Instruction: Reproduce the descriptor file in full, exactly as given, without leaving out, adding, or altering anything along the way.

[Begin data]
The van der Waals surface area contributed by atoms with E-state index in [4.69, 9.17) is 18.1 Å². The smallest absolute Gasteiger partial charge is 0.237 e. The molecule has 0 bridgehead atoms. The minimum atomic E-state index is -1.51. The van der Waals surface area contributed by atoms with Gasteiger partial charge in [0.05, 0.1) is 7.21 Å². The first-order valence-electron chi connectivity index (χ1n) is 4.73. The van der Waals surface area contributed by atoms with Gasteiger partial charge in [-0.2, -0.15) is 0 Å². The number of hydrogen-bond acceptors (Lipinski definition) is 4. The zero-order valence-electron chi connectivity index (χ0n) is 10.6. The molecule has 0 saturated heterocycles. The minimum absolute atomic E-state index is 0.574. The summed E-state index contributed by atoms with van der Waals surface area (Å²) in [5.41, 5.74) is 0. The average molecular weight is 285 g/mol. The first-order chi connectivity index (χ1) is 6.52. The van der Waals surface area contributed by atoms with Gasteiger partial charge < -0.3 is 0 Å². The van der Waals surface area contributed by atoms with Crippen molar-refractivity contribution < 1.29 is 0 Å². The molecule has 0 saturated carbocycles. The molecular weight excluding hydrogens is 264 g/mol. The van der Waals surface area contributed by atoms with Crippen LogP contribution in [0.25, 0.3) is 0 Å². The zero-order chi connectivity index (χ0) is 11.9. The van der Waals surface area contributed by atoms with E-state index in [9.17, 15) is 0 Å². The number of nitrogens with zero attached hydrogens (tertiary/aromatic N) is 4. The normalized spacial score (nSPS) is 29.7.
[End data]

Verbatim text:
The van der Waals surface area contributed by atoms with E-state index in [4.69, 9.17) is 18.1 Å². The smallest absolute Gasteiger partial charge is 0.237 e. The molecule has 0 bridgehead atoms. The minimum atomic E-state index is -1.51. The van der Waals surface area contributed by atoms with Gasteiger partial charge in [0.05, 0.1) is 7.21 Å². The first-order valence-electron chi connectivity index (χ1n) is 4.73. The van der Waals surface area contributed by atoms with Gasteiger partial charge in [-0.2, -0.15) is 0 Å². The number of hydrogen-bond acceptors (Lipinski definition) is 4. The zero-order valence-electron chi connectivity index (χ0n) is 10.6. The molecule has 0 saturated heterocycles. The minimum absolute atomic E-state index is 0.574. The summed E-state index contributed by atoms with van der Waals surface area (Å²) in [5.41, 5.74) is 0. The average molecular weight is 285 g/mol. The first-order chi connectivity index (χ1) is 6.52. The van der Waals surface area contributed by atoms with Gasteiger partial charge < -0.3 is 0 Å². The van der Waals surface area contributed by atoms with Crippen molar-refractivity contribution < 1.29 is 0 Å². The molecule has 0 saturated carbocycles. The molecular weight excluding hydrogens is 264 g/mol. The van der Waals surface area contributed by atoms with Crippen LogP contribution in [0.25, 0.3) is 0 Å². The zero-order chi connectivity index (χ0) is 11.9. The van der Waals surface area contributed by atoms with E-state index in [9.17, 15) is 0 Å². The number of nitrogens with zero attached hydrogens (tertiary/aromatic N) is 4. The normalized spacial score (nSPS) is 29.7.